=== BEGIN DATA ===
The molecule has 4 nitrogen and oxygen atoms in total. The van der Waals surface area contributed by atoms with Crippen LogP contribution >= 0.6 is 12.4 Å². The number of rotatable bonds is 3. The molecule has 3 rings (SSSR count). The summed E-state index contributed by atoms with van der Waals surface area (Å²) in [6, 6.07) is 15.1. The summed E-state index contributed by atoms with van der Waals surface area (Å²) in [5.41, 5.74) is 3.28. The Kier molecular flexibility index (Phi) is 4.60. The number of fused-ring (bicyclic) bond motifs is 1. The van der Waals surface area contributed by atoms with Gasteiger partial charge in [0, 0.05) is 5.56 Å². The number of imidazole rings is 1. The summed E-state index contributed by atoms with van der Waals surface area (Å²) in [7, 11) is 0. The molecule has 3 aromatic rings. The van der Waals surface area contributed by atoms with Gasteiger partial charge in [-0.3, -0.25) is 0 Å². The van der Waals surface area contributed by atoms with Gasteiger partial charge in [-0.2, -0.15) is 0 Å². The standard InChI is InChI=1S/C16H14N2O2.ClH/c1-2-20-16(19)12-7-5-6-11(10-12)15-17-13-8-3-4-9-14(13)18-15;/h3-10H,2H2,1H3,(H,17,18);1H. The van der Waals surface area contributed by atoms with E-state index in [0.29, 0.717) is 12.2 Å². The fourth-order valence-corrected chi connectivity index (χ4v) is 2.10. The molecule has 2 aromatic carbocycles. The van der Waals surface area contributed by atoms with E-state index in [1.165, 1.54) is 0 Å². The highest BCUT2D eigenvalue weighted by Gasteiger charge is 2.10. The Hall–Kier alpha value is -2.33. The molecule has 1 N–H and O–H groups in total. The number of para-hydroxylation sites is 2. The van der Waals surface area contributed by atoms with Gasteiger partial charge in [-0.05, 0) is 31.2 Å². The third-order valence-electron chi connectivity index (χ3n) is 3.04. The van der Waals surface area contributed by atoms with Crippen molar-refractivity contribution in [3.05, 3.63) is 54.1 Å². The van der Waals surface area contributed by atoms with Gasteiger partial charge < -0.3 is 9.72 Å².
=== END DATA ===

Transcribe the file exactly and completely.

The molecule has 4 nitrogen and oxygen atoms in total. The van der Waals surface area contributed by atoms with Crippen LogP contribution >= 0.6 is 12.4 Å². The number of rotatable bonds is 3. The molecule has 3 rings (SSSR count). The summed E-state index contributed by atoms with van der Waals surface area (Å²) in [6, 6.07) is 15.1. The summed E-state index contributed by atoms with van der Waals surface area (Å²) in [5.41, 5.74) is 3.28. The Kier molecular flexibility index (Phi) is 4.60. The number of fused-ring (bicyclic) bond motifs is 1. The van der Waals surface area contributed by atoms with Gasteiger partial charge in [0, 0.05) is 5.56 Å². The number of imidazole rings is 1. The summed E-state index contributed by atoms with van der Waals surface area (Å²) in [7, 11) is 0. The molecule has 3 aromatic rings. The van der Waals surface area contributed by atoms with Gasteiger partial charge in [-0.3, -0.25) is 0 Å². The van der Waals surface area contributed by atoms with Gasteiger partial charge in [-0.2, -0.15) is 0 Å². The standard InChI is InChI=1S/C16H14N2O2.ClH/c1-2-20-16(19)12-7-5-6-11(10-12)15-17-13-8-3-4-9-14(13)18-15;/h3-10H,2H2,1H3,(H,17,18);1H. The van der Waals surface area contributed by atoms with E-state index in [0.29, 0.717) is 12.2 Å². The fourth-order valence-corrected chi connectivity index (χ4v) is 2.10. The molecule has 2 aromatic carbocycles. The van der Waals surface area contributed by atoms with E-state index in [1.165, 1.54) is 0 Å². The highest BCUT2D eigenvalue weighted by Gasteiger charge is 2.10. The Hall–Kier alpha value is -2.33. The molecule has 1 N–H and O–H groups in total. The number of para-hydroxylation sites is 2. The van der Waals surface area contributed by atoms with Gasteiger partial charge in [-0.05, 0) is 31.2 Å². The third-order valence-electron chi connectivity index (χ3n) is 3.04. The van der Waals surface area contributed by atoms with Crippen molar-refractivity contribution in [3.05, 3.63) is 54.1 Å². The van der Waals surface area contributed by atoms with Gasteiger partial charge < -0.3 is 9.72 Å².